Arbitrary dismissals weakening Bolivia’s rule of law


Bolivian authorities have arbitrarily dismissed almost 100 judges since 2017, seriously undermining judicial independence in the country. The Organization of American States (OAS) should convene a meeting of its Permanent Council to address ongoing justice system changes in Bolivia that are weakening the rule of law, Human Rights Watch said today:

Bolivia’s Magistrates Council, the body that appoints and dismisses judges, has arbitrarily dismissed dozens of judges, most recently in March 2019. The dismissed judges received a memorandum “thanking” them for their work and telling them to leave their offices that day. The memorandums do not indicate the cause for their dismissal, nor were the judges given an opportunity to challenge their dismissals before they were fired.

President Evo Morales has repeatedly rejected judicial independence as a key component of democracy. In October 2018, for example, he said that judicial independence was a “doctrine of North America,” meaning the United States, and of “capitalism.”… 
A 2010 law provided that judges appointed before the 2009 Constitution would retrospectively be deemed temporary, although at the time they were judges with tenure. A 2011 law allowed the Magistrates Council to appoint “provisional” judges until a school to train potential judges was established. In a hearing before the Inter-American Commission on Human Rights in September 2018, Bolivian officials said that only 163 of the country’s 1,200 judges – roughly 13 percent – had tenure or permanent positions.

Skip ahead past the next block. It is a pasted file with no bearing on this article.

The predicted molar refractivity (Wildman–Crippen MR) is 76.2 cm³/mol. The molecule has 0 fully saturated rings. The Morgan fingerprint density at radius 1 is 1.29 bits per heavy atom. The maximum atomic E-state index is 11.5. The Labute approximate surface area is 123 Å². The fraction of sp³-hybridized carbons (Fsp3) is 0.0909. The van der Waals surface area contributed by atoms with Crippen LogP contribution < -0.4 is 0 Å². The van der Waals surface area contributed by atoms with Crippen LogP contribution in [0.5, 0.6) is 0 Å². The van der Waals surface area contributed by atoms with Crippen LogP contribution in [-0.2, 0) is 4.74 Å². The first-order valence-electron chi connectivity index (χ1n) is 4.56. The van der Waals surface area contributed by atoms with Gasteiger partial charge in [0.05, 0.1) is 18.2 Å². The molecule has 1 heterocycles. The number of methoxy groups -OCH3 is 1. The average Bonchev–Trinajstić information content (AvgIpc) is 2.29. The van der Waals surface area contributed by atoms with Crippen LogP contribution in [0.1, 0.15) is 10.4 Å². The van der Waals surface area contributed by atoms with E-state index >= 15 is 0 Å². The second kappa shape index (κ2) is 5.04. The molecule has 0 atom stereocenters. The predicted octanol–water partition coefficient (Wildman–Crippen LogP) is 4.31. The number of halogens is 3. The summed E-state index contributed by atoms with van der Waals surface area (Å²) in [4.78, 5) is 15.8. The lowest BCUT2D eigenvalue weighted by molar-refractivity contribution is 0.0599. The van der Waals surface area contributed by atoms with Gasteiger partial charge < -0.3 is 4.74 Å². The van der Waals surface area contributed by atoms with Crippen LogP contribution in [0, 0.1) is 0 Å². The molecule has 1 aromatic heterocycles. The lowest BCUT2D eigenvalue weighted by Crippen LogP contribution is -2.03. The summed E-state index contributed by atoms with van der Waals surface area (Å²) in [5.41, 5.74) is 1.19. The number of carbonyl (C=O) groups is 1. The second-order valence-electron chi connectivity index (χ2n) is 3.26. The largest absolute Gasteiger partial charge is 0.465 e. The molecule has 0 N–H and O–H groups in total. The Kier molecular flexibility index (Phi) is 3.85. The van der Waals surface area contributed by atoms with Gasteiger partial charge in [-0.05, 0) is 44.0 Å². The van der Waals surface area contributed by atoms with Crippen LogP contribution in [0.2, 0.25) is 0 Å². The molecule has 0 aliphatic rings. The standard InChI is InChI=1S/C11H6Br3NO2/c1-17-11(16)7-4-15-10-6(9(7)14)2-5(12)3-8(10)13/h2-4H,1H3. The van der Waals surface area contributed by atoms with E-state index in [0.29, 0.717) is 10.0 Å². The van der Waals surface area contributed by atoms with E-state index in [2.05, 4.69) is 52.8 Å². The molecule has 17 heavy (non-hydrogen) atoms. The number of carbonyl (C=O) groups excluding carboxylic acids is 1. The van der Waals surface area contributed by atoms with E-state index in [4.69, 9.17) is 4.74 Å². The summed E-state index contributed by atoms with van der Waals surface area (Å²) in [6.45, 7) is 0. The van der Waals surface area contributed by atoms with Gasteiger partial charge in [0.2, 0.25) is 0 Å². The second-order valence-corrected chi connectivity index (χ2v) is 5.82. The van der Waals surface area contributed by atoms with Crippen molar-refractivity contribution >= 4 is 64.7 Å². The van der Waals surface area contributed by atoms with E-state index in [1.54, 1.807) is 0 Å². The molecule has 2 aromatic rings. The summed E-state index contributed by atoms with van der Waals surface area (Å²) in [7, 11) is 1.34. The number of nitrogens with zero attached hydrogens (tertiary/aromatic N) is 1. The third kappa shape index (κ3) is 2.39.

“There is a reason international law provides that judges should not be fired as if they were any other public official,” said José Miguel Vivanco, Americas director at Human Rights Watch. “The OAS member states should remind Bolivian authorities that judicial independence, including guarantees protecting judges from arbitrary removal, is a key component of any rights-respecting democracy.”

Morales remains intent on exerting his vast influence over the country’s judiciary, media, and civil society apparently as a way of legitimizing an alternative means to retain power beyond 2020, when he is scheduled to leave office, a recent National Endowment for Democracy forum (above) heard.

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